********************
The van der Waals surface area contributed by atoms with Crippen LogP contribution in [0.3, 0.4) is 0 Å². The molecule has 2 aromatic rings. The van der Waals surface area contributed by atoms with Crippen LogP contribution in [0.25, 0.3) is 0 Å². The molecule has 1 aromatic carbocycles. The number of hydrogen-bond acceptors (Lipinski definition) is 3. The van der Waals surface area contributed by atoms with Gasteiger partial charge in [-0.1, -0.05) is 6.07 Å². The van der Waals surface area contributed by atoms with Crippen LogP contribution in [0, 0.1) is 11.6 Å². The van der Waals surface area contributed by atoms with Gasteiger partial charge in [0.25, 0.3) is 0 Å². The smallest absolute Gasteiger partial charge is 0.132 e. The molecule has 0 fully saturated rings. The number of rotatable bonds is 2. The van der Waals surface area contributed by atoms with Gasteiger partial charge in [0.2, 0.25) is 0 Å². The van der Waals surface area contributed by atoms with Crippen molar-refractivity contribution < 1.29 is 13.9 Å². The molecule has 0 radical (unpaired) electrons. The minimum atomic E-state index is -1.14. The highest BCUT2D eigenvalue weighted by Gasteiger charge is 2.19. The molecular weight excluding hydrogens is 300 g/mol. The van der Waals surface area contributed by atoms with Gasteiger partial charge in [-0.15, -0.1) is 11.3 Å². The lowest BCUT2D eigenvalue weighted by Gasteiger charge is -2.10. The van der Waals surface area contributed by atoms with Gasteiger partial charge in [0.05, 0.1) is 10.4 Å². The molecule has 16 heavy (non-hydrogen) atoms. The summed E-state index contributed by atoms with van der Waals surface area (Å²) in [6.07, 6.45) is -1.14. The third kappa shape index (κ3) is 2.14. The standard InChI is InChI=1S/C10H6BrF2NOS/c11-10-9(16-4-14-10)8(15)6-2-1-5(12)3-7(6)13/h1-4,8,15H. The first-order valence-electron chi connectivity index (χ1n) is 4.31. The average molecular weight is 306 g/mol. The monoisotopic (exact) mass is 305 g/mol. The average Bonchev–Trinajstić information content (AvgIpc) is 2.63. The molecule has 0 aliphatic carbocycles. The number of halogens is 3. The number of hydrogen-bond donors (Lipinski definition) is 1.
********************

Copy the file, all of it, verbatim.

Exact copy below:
The van der Waals surface area contributed by atoms with Crippen LogP contribution in [0.3, 0.4) is 0 Å². The molecule has 2 aromatic rings. The van der Waals surface area contributed by atoms with Crippen LogP contribution in [0.25, 0.3) is 0 Å². The molecule has 1 aromatic carbocycles. The number of hydrogen-bond acceptors (Lipinski definition) is 3. The van der Waals surface area contributed by atoms with Gasteiger partial charge in [-0.1, -0.05) is 6.07 Å². The van der Waals surface area contributed by atoms with Crippen LogP contribution in [0, 0.1) is 11.6 Å². The van der Waals surface area contributed by atoms with Gasteiger partial charge in [0.25, 0.3) is 0 Å². The smallest absolute Gasteiger partial charge is 0.132 e. The molecule has 0 fully saturated rings. The number of rotatable bonds is 2. The van der Waals surface area contributed by atoms with Gasteiger partial charge in [0.2, 0.25) is 0 Å². The van der Waals surface area contributed by atoms with Crippen molar-refractivity contribution < 1.29 is 13.9 Å². The molecule has 0 radical (unpaired) electrons. The minimum atomic E-state index is -1.14. The highest BCUT2D eigenvalue weighted by Gasteiger charge is 2.19. The molecular weight excluding hydrogens is 300 g/mol. The van der Waals surface area contributed by atoms with Gasteiger partial charge in [-0.15, -0.1) is 11.3 Å². The lowest BCUT2D eigenvalue weighted by Gasteiger charge is -2.10. The van der Waals surface area contributed by atoms with Gasteiger partial charge in [0.05, 0.1) is 10.4 Å². The molecule has 16 heavy (non-hydrogen) atoms. The summed E-state index contributed by atoms with van der Waals surface area (Å²) in [6.07, 6.45) is -1.14. The third kappa shape index (κ3) is 2.14. The standard InChI is InChI=1S/C10H6BrF2NOS/c11-10-9(16-4-14-10)8(15)6-2-1-5(12)3-7(6)13/h1-4,8,15H. The first-order valence-electron chi connectivity index (χ1n) is 4.31. The average molecular weight is 306 g/mol. The monoisotopic (exact) mass is 305 g/mol. The average Bonchev–Trinajstić information content (AvgIpc) is 2.63. The molecule has 0 aliphatic carbocycles. The number of halogens is 3. The number of hydrogen-bond donors (Lipinski definition) is 1.